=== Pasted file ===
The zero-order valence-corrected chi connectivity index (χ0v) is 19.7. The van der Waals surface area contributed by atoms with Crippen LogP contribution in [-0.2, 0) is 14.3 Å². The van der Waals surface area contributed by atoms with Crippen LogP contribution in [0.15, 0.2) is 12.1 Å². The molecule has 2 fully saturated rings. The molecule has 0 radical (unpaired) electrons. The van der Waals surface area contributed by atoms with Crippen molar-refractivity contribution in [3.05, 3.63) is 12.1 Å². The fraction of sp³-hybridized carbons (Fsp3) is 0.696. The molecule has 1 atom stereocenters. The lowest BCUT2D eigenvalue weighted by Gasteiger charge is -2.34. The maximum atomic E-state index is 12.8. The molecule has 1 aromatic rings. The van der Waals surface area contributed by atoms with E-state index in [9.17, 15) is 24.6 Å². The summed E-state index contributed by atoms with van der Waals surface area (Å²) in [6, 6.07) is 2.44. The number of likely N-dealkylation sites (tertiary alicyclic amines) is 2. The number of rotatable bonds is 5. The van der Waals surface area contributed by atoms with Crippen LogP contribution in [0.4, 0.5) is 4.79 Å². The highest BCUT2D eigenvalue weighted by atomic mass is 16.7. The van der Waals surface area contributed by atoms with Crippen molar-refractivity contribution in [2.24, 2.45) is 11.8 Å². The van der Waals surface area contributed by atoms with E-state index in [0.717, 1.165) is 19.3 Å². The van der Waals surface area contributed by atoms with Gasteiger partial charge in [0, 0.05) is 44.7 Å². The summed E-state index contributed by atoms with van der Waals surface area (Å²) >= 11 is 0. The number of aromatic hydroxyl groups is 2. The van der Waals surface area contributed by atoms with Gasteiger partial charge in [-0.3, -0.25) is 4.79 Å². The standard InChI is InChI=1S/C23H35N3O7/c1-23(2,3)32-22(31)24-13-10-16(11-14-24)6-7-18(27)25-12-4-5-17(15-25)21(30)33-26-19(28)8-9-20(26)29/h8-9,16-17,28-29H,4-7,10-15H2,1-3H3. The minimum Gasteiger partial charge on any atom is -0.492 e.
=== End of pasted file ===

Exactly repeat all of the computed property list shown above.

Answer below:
The zero-order valence-corrected chi connectivity index (χ0v) is 19.7. The van der Waals surface area contributed by atoms with Crippen LogP contribution in [-0.2, 0) is 14.3 Å². The van der Waals surface area contributed by atoms with Crippen LogP contribution in [0.15, 0.2) is 12.1 Å². The molecule has 2 fully saturated rings. The molecule has 0 radical (unpaired) electrons. The van der Waals surface area contributed by atoms with Crippen molar-refractivity contribution in [3.05, 3.63) is 12.1 Å². The fraction of sp³-hybridized carbons (Fsp3) is 0.696. The molecule has 1 atom stereocenters. The lowest BCUT2D eigenvalue weighted by Gasteiger charge is -2.34. The maximum atomic E-state index is 12.8. The molecule has 1 aromatic rings. The van der Waals surface area contributed by atoms with E-state index in [9.17, 15) is 24.6 Å². The summed E-state index contributed by atoms with van der Waals surface area (Å²) in [6, 6.07) is 2.44. The number of likely N-dealkylation sites (tertiary alicyclic amines) is 2. The number of rotatable bonds is 5. The van der Waals surface area contributed by atoms with Crippen LogP contribution in [0.4, 0.5) is 4.79 Å². The highest BCUT2D eigenvalue weighted by atomic mass is 16.7. The van der Waals surface area contributed by atoms with Crippen molar-refractivity contribution in [2.24, 2.45) is 11.8 Å². The van der Waals surface area contributed by atoms with E-state index in [0.717, 1.165) is 19.3 Å². The van der Waals surface area contributed by atoms with Gasteiger partial charge in [0, 0.05) is 44.7 Å². The summed E-state index contributed by atoms with van der Waals surface area (Å²) >= 11 is 0. The number of aromatic hydroxyl groups is 2. The van der Waals surface area contributed by atoms with Gasteiger partial charge in [-0.3, -0.25) is 4.79 Å². The standard InChI is InChI=1S/C23H35N3O7/c1-23(2,3)32-22(31)24-13-10-16(11-14-24)6-7-18(27)25-12-4-5-17(15-25)21(30)33-26-19(28)8-9-20(26)29/h8-9,16-17,28-29H,4-7,10-15H2,1-3H3. The minimum Gasteiger partial charge on any atom is -0.492 e.